I have no plans to stop. If I can make it work financially, I'm in this for the long term.
What motivates you to continue contributing to Fornjot?
Motivation is great. I try to make good use of it when I have it, but it's too fickle to depend on. At least for me. I prefer to build habits, by having a consistent routine.
But why do I decide to continue? I sincerely believe that the world needs another CAD program. I want to have it for myself, and the feedback (and sponsorship!) I get from other people tells me that I might be on to something.
Are there any other projects besides Fornjot that you’re working on?
While Fornjot is my main thing, I always have side projects going on. The most notable one right now is the CNC mill I mentioned earlier. I have a hard time focusing on just one thing, and overall, I'm much more productive when working on multiple projects in parallel.
I've made the mistake of becoming obsessed with a single project in the past, and my mood ended up depending too much on how that project was going. These ups and downs aren't healthy. It's much easier to feel good consistently, if I'm always making progress somewhere.
Do you have any other project ideas that you haven’t started?
Constantly. If I had infinite time, I'd probably re-invent every single thing I've ever used.
How about the top 3?
Hard to come up with a definite top 3, but here are some highlights:
1. A static website generator. I want one that's fully programmable. Basically, a custom build pipeline that allows me to seamlessly combine pre-made components (like Markdown -> HTML conversion) with custom code.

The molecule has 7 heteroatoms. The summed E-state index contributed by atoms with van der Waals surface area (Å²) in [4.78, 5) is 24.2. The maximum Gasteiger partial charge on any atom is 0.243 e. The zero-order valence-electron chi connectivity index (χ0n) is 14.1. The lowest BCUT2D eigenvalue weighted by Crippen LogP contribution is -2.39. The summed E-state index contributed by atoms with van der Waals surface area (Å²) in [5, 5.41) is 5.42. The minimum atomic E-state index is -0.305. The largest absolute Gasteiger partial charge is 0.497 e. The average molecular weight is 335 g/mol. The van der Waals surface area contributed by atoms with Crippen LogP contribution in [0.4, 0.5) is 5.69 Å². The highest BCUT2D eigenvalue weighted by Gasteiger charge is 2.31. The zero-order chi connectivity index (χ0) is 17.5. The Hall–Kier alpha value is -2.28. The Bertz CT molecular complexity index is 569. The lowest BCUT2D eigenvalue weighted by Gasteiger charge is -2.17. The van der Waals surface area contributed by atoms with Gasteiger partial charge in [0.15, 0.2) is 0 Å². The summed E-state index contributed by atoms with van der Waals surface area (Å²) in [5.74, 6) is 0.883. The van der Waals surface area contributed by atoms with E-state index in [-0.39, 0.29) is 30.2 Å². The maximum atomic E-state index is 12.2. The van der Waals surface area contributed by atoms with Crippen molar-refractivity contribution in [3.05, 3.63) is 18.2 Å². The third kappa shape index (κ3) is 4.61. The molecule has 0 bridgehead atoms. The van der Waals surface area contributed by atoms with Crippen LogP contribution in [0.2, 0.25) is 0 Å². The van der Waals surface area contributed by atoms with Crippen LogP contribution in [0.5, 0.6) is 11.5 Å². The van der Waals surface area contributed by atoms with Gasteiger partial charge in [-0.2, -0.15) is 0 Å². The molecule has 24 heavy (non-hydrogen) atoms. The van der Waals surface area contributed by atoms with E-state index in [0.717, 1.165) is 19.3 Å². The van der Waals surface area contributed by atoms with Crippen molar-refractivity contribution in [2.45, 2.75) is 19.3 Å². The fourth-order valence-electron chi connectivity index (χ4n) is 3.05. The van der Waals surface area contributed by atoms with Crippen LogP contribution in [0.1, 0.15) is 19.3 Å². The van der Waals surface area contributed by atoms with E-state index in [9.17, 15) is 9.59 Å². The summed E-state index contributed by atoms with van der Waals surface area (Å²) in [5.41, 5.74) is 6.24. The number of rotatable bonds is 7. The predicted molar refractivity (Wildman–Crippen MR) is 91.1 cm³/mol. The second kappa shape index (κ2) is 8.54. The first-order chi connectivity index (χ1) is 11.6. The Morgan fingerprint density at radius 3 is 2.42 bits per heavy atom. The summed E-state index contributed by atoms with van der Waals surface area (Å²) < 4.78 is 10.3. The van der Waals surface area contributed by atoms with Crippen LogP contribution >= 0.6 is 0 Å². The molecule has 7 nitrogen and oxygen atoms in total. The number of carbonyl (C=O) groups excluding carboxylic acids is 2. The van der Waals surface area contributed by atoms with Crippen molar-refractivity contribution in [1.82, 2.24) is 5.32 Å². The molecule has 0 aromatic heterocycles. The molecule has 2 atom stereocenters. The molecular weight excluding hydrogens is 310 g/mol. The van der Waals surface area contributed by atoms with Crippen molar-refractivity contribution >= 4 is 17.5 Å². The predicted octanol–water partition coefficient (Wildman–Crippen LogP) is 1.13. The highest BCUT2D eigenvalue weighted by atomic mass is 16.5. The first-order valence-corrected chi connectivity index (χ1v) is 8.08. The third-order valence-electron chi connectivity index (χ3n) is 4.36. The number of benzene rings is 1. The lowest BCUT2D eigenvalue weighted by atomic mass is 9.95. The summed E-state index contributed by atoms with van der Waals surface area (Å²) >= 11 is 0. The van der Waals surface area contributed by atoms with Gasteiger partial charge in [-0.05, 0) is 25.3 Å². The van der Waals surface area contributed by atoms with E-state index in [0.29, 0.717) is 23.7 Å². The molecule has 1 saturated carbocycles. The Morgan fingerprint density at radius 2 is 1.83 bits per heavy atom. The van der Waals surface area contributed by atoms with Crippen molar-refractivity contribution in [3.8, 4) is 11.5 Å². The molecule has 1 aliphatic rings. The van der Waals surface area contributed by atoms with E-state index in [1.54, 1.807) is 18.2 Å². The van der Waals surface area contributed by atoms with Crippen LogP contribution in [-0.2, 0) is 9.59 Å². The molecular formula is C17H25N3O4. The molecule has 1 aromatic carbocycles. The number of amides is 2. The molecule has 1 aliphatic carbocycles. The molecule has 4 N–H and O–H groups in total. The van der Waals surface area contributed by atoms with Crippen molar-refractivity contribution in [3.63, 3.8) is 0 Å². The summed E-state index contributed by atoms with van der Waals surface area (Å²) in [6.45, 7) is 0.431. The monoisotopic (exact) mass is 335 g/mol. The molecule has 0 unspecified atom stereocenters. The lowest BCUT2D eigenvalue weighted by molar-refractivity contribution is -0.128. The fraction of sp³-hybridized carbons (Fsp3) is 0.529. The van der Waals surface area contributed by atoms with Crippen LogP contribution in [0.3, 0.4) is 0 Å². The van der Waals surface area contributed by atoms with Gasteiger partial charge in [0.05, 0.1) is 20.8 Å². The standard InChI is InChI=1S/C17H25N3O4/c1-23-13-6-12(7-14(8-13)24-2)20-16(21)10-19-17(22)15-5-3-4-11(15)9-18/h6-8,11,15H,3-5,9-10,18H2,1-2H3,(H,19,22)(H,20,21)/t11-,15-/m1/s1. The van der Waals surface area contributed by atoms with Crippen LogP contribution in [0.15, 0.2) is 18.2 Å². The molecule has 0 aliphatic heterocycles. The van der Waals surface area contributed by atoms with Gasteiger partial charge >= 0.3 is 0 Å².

2. A modular sensor platform. Like, I want to connect the temperature sensor module to the Wi-Fi module and the e-ink screen module, and end up with an IoT sensor that I can just put down somewhere with minimal configuration. Basically Lego, but the bricks being sensors, screens, and wireless interfaces.
3. Despite my past failures, I still can't seem to let go of that idea, of developing some big MMO-like game set in space. Basically EVE Online, but made so that people who just want to play with their friends once a week can actually understand what's going on.
Do you have any suggestions for someone trying to make their first contribution to an open-source project?
Starting is often the hardest part. Figure out your next step and focus on doing that. If you don't know the next step, then figuring it out is the next step.
If you feel overwhelmed, your next step is too big. Split it into smaller steps, and focus on the first of those. Keep doing that until you have a next step that seems manageable, even if it's as modest as sitting down at your desk.
Once you've taken a step, start again at the beginning.
That advice applies to more than just open source, so maybe the answer is no, I don't have any suggestions for that specifically.